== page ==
If there can be a silver lining for the Philadelphia 76ers‘ 36-point blowout loss — a 125-89 drubbing — to the Toronto Raptors in Tuesday’s Game 5 of the Eastern Conference semifinals, it is this: That the Sixers would become so angry, so embarrassed by their performance that they’ll come out with a vengeance in their must-win Game 6.
Because that’s what this game was: A total embarrassment. For a team that as recently as last week was bragging about its championship aspirations, this game was as strong of a rebuttal as possible to those aspirations. One of the league’s biggest trash-talkers, Joel Embiid, was reduced to essentially a pile of trash. One of the league’s most tantalizing young talents, Ben Simmons, was a wallflower. One of the league’s biggest trade-deadline acquisitions, Tobias Harris, was once again utterly ineffective, as his game-worst plus-minus of minus-34 would indicate. And one of the league’s biggest win-at-all-costs killers, Jimmy Butler, turned into a killer without a murder weapon, a guy who played well enough to win if he’d been the third-best player on his team instead of the only guy who showed up on Tuesday night.
This isn’t just a problem for this year’s 76ers. It’s a problem for the franchise’s foreseeable future. New general manager Elton Brand sped up the Sixers’ deliberative Process this year and turned it into a win-now proposition. If the Sixers don’t win now — and if they get knocked out of the playoffs in the second round in embarrassing fashion — their failure this season could short-circuit the long and arduous Process that Sixers fans have lived through for years. You think Harris and Butler are going to run it back for a team that got embarrassed in the second round?
The place to start is where everything starts with the Sixers: The often otherworldly but more-often fragile Embiid. In one game this series — Game 3 — Embiid showed us his full potential, which unlocks the full Sixers’ greatness. That Sixers team, the one with an MVP-caliber Embiid, isn’t just a team that can beat the Raptors in a seven-game series; that’s a team that can win it all. But in every other game this series, there’s been something that’s held Embiid back. Sometimes it’s his balky knee. Sometimes it’s a virus. Sometimes it’s an upper-respiratory infection. Sometimes it’s — how did Embiid put it? — “the shits.” Sometimes it’s Marc Gasol. But always it’s something — or at least it’s been something in four out of the five games so far this series.
This is an enormous problem for the Sixers. Embiid sets the tone for the Sixers; when he’s aggressive, so’s the rest of the team. When he’s trash, the Sixers have to turn to Jimmy Butler, and he can only do so much. Embiid’s best moments in Game 5 came during that Mountain Dew Ice commercial. Why couldn’t Brett Brown blow a chilly wind from his mouth and concoct a dominating Embiid from thin air? He put up only 10 shots — six of them 3-pointers! — but had eight turnovers. He was invisible on defense except for when he got dunked on by Kawhi Leonard (when Embiid, one of the best shot-blockers in the world, barely left his feet). He made it to the free-throw line only twice, despite only James Harden getting to the free-throw line more frequently than Embiid during the regular season.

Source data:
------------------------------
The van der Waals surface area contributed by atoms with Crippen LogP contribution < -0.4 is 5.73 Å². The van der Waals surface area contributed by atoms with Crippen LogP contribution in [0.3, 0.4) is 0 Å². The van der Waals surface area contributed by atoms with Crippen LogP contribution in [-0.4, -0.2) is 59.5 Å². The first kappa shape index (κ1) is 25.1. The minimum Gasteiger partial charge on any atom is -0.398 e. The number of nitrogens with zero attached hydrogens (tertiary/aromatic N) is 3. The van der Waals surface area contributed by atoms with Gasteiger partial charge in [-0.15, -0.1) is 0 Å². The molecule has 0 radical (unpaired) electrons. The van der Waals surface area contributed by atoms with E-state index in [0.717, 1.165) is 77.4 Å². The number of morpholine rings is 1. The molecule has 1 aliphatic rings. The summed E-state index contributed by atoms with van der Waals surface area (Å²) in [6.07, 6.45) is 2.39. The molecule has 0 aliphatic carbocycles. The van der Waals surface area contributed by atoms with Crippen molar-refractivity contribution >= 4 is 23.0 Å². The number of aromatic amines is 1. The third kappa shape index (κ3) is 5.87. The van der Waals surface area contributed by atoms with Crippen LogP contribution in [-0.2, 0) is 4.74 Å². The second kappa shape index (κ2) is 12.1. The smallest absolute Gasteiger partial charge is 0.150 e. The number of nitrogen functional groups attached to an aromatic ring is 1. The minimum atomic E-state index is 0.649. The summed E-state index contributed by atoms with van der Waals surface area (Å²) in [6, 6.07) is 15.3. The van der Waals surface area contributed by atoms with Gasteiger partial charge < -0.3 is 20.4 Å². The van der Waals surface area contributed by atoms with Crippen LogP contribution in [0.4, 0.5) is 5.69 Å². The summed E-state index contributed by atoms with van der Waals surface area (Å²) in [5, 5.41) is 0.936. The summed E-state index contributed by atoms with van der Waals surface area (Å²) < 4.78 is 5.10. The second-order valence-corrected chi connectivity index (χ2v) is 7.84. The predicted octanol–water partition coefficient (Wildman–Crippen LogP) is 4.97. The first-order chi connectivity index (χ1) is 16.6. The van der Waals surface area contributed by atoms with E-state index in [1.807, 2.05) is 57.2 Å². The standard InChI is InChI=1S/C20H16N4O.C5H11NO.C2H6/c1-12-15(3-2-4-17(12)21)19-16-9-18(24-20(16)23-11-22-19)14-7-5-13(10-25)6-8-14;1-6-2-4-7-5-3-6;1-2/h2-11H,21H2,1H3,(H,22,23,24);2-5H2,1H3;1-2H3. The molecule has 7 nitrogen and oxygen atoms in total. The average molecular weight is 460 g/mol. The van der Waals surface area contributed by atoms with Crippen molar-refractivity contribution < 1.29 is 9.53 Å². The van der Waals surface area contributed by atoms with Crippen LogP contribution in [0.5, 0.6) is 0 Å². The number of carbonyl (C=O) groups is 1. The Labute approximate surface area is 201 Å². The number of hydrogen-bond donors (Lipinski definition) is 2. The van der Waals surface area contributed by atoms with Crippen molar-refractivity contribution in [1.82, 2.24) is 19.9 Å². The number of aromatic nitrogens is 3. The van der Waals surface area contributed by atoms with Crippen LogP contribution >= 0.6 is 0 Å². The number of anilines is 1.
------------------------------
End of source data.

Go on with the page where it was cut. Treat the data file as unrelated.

You are not crazy to wonder if the Sixers would be better off if a barely-able-to-get-out-of-bed Embiid would just stay in bed for Game 6 if he’s feeling no better. It would hurt his reputation, sure, but no worse than playing like this hurts his reputation.
If Embiid does not play, can the Sixers upset the Raptors? Absolutely. They’re a completely different team without their franchise big man, but they still have more superstar talent than most. Butler is capable of taking over another game in this series. Harris is capable of making shots at an efficient rate; he’s one of the better 3-point shooters in the league. JJ Redick is one of the best 3-point shooters in the league, and he’s certainly capable — he’s expected — to do better than his 1-of-6 shooting from Game 5. Simmons has been defending at a high level this series; maybe a missing Embiid would spur him on to do something on the offensive end, too.
The Sixers are in a bad, bad way. But when you consider whether Game 5 was more a matter of the Raptors being great or the Sixers being trash, you have to land on the game being more of a matter of the Sixers being trash. That’s good news for Philly fans, I think. We know this isn’t a trash team. We saw it a few days ago, when in Game 3 Embiid looked like an MVP and the Sixers looked like world-beaters.
And if this season is to be saved, and if The Process is to be put back on the right track, they need Embiid to take whatever sort of miracle pills are out there to conquer his dozens of ailments. They need to him sleep, take medicine, eat kale, get acupuncture, pray. They need Embiid to get back to his best self of Game 3, and for the rest of the Sixers to fall in line behind him. If they don’t, The Process could very well be over before it ever really got going.